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`Weak` trends for inference and forecasting in finite samples

  • Guillaume Chevillon

This paper studies the small sample properties of processes which exhibit both a stochastic and a deterministic trend. Whereas for estimation, inference and forecasting purposes the latter asymptotically dominates the former, it is not so when only a finite number of observations is available and large non-linearities in the parameters of the process result. To analyze this dependence, we resort to local-asymptotics and present the concept of a `weak` trend whose coefficient is of order O(T-1/2), so that the deterministic trend is O(T1/2) and the process Op(T1/2). In this framework, parameter estimates, unit-root test statistics and forecast errors are functions of `drifting` Ornstein-Uhlenbeck processes. We derive a comparison of direct and iterated multi-step estimation and forecasting of a - potentially misspecified - random walk with drift, and show that we explain well the non-linearities exhibited in finite samples. Another main benefit of direct multi-step estimation stems from some different behaviors of the `multi-step` unit-root and slope tests under the weak and strong (constant coefficient) trend frameworks which could lead to testing which framework is more relevant. A Monte Carlo analysis validates the local-asymptotics approximation to the distributions of finite sample biases and test statistics.

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File URL: http://www.economics.ox.ac.uk/materials/working_papers/paper210.pdf
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Paper provided by University of Oxford, Department of Economics in its series Economics Series Working Papers with number 210.

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Date of creation: 01 Dec 2004
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Handle: RePEc:oxf:wpaper:210
Contact details of provider: Postal: Manor Rd. Building, Oxford, OX1 3UQ
Web page: http://www.economics.ox.ac.uk/
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  1. Guillaume Chevillon & David F. Hendry, 2004. "Non-Parametric Direct Multi-step Estimation for Forecasting Economic Processes," Economics Papers 2004-W12, Economics Group, Nuffield College, University of Oxford.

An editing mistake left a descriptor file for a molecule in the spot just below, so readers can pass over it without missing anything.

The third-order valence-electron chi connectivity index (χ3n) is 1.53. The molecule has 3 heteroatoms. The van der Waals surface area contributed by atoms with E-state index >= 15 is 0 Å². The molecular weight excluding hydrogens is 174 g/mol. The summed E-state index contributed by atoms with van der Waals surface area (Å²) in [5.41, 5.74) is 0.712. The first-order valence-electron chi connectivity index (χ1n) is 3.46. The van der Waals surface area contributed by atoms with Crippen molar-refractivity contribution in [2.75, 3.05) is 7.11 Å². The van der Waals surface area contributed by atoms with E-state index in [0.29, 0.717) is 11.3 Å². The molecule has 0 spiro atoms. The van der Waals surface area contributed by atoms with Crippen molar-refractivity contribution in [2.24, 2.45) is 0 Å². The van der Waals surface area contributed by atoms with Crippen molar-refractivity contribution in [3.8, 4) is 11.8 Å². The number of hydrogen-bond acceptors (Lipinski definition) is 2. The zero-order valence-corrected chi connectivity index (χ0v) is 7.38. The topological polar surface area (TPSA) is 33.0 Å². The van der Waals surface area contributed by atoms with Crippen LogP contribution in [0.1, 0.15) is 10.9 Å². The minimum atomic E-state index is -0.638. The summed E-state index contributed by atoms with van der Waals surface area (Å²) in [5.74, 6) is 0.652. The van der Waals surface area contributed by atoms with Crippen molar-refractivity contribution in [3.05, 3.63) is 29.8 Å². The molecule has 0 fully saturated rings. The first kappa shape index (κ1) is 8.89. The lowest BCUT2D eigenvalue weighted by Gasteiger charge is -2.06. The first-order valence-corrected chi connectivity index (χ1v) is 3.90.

2. Phillips, P C B, 1987. "Time Series Regression with a Unit Root," Econometrica, Econometric Society, vol. 55(2), pages 277-301, March.
  3. Francis X. Diebold & Abdelhak S. Senhadji, 1996. "Deterministic vs. Stochastic Trend in U.S. GNP, Yet Again," NBER Working Papers 5481, National Bureau of Economic Research, Inc.
  4. Banerjee, Anindya & Hendry, David F & Mizon, Grayham E, 1996. "The Econometric Analysis of Economic Policy," Oxford Bulletin of Economics and Statistics, Department of Economics, University of Oxford, vol. 58(4), pages 573-600, November.
  5. Phillips, Peter C.B., 2005. "Challenges of trending time series econometrics," Mathematics and Computers in Simulation (MATCOM), Elsevier, vol. 68(5), pages 401-416.
  6. Kemp, Gordon C.R., 1999. "The Behavior Of Forecast Errors From A Nearly Integrated Ar(1) Model As Both Sample Size And Forecast Horizon Become Large," Econometric Theory, Cambridge University Press, vol. 15(02), pages 238-256, April.
  7. Peter C. B. Phillips, 1998. "New Tools for Understanding Spurious Regressions," Econometrica, Econometric Society, vol. 66(6), pages 1299-1326, November.
  8. Douglas Staiger & James H. Stock, 1997. "Instrumental Variables Regression with Weak Instruments," Econometrica, Econometric Society, vol. 65(3), pages 557-586, May.
  9. Peter C.B. Phillips, 1986. "Regression Theory for Near-Integrated Time Series," Cowles Foundation Discussion Papers 781R, Cowles Foundation for Research in Economics, Yale University, revised Jan 1987.
  10. Sampson, Michael, 1991. "The Effect of Parameter Uncertainty on Forecast Variances and Confidence Intervals for Unit Root and Trend Stationary Time-Series Models," Journal of Applied Econometrics, John Wiley & Sons, Ltd., vol. 6(1), pages 67-76, Jan.-Marc.
  11. Clements, M.P. & Hendry, D.P., 1998. "Forecasting with Difference-Stationary and Trend-Stationary Models," The Warwick Economics Research Paper Series (TWERPS) 516, University of Warwick, Department of Economics.
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